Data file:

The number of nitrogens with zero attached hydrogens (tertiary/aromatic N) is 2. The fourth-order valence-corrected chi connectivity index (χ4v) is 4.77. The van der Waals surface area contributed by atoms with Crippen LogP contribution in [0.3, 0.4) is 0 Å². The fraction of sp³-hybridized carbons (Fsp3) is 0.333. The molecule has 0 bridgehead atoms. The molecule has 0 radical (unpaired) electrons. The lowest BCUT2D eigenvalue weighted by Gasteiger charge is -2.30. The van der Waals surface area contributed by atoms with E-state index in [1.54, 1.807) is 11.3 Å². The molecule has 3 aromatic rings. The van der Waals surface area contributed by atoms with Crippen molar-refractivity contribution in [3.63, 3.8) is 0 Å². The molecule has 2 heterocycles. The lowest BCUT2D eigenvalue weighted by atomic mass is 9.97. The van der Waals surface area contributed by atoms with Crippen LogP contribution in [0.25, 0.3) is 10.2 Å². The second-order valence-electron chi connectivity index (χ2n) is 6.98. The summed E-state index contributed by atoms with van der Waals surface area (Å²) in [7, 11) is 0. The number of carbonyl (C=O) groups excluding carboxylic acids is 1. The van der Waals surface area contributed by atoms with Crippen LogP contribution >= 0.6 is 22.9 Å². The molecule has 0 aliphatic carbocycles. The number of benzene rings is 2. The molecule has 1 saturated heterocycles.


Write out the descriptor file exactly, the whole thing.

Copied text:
The number of nitrogens with zero attached hydrogens (tertiary/aromatic N) is 2. The fourth-order valence-corrected chi connectivity index (χ4v) is 4.77. The van der Waals surface area contributed by atoms with Crippen LogP contribution in [0.3, 0.4) is 0 Å². The fraction of sp³-hybridized carbons (Fsp3) is 0.333. The molecule has 0 bridgehead atoms. The molecule has 0 radical (unpaired) electrons. The lowest BCUT2D eigenvalue weighted by Gasteiger charge is -2.30. The van der Waals surface area contributed by atoms with E-state index in [1.54, 1.807) is 11.3 Å². The molecule has 3 aromatic rings. The van der Waals surface area contributed by atoms with Crippen molar-refractivity contribution in [3.63, 3.8) is 0 Å². The molecule has 2 heterocycles. The lowest BCUT2D eigenvalue weighted by atomic mass is 9.97. The van der Waals surface area contributed by atoms with Crippen LogP contribution in [0.25, 0.3) is 10.2 Å². The second-order valence-electron chi connectivity index (χ2n) is 6.98. The summed E-state index contributed by atoms with van der Waals surface area (Å²) in [7, 11) is 0. The number of carbonyl (C=O) groups excluding carboxylic acids is 1. The van der Waals surface area contributed by atoms with Crippen LogP contribution >= 0.6 is 22.9 Å². The molecule has 0 aliphatic carbocycles. The number of benzene rings is 2. The molecule has 1 saturated heterocycles.